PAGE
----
Still, if nothing else will work, you may decide it’s worth accepting the consequences of debt forgiveness. In that case, you have two ways to go about it:

  • Debt relief

  • Bankruptcy

The next two sections will describe each of those options.

Credit Card Debt Relief

Debt relief can have several meanings, but often it means debt settlement. This means getting your creditors to accept less than you owe as payment in full. 

Why would a creditor agree to this? Well, if you can show that you can’t afford to pay everything, your creditor might prefer to take a partial payment and avoid an expensive collection process that might not work.

Also, people often have multiple debts. So, a creditor that knows you have serious financial trouble may decide it’s better to take what it can get now rather than see your money go to pay someone else.

You can either try to negotiate a debt settlement yourself or have a debt relief professional do it for you. 

In either case, there are costs. Settled accounts can stay on your credit report for up to seven years, making it very difficult to get credit. 

And because privately settled debt could be considered taxable income, you may owe the IRS.

Finally, if you use a professional debt settlement firm, it will charge a fee. That reduces the total amount that the process saves you.

You don’t get something for nothing. However, you may be able to get out from under that debt, as long as you are willing to live with the consequences.

Credit Card Debt Forgiveness Through Bankruptcy

Another way to get some or all of what you owe wiped off the books is bankruptcy. This is a legal process in which a court examines your financial circumstances and decides which debts you do or do not have to pay.

As an alternative to a private debt settlement agreement, bankruptcy has both pros and cons, as discussed below.

Advantages of bankruptcy over negotiated debt settlement:

Disadvantages of bankruptcy over negotiated debt settlement:

  • Bankruptcy is a public process, so your money problems can’t be kept private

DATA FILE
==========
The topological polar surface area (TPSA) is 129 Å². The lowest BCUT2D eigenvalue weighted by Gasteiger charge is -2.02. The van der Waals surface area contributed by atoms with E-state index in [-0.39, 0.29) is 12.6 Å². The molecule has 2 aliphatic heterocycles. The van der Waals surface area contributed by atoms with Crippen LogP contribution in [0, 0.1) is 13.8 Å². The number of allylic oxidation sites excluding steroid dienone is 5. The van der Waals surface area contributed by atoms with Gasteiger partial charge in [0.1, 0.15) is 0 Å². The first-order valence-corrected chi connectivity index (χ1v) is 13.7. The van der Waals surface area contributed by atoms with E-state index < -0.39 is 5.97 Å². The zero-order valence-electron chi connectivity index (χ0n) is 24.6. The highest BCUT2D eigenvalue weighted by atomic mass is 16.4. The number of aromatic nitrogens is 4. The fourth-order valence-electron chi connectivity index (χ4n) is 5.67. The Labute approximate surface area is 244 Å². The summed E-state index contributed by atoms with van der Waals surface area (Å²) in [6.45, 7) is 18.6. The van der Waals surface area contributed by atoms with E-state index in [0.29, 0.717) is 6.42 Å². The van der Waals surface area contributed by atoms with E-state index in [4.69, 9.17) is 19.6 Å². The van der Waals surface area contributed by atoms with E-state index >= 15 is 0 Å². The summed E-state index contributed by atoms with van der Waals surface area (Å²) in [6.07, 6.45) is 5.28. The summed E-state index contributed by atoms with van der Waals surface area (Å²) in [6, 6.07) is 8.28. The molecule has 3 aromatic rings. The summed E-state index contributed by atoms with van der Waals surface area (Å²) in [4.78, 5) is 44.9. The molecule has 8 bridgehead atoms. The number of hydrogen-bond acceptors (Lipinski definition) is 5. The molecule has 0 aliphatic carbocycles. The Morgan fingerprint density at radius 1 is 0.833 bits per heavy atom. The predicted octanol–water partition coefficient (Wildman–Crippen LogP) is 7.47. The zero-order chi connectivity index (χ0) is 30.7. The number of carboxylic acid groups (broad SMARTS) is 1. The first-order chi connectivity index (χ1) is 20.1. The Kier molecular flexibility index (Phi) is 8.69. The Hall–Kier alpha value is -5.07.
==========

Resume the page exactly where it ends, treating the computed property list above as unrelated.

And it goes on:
• With bankruptcy, you give up any say in which debts you’ll agree to pay

  • Depending on the type of bankruptcy, it can stay on your credit record for as long as ten years

  • You may have to pay a lawyer, and you will have to pay court costs and filing fees

While you don’t pay a portion of the debt forgiven to a debt relief firm under bankruptcy, there are likely to be legal costs. So, in either case, you are unlikely to actually save the full amount that is forgiven. 

Credit card debt is a serious problem. Debt settlement and bankruptcy are possible solutions with serious outcomes. 

You should consider options with less long-lasting consequences first. However, if none of these work for your situation, debt settlement or bankruptcy may be worth a closer look.

Frequently Asked Questions

Will I have to cancel my credit card if they settle my debt?

Almost certainly. Forgiving debt costs the credit card company money. They won’t want to retain a customer that costs them more than they make. Plus, it will be hard to get new credit as long as that settlement stays on your credit record. 

Can I negotiate to lower my minimum payment instead of canceling my debt?

Possibly. Through private negotiations or a debt management plan managed by a credit counselor, you may be able to get your interest rate lowered and/or your minimum payment reduced. Keep in mind, though, that minimum payments are already pretty low compared to the total amount you owe. If you are having trouble meeting your minimum payments, lowering them may only give you a limited amount of relief. 

Is it worth paying an upfront fee for debt settlement?

No. Not only isn’t it worth it, but federal law prohibits debt settlement firms from charging fees upfront. Reputable debt relief companies only charge a fee when you reach a debt settlement agreement.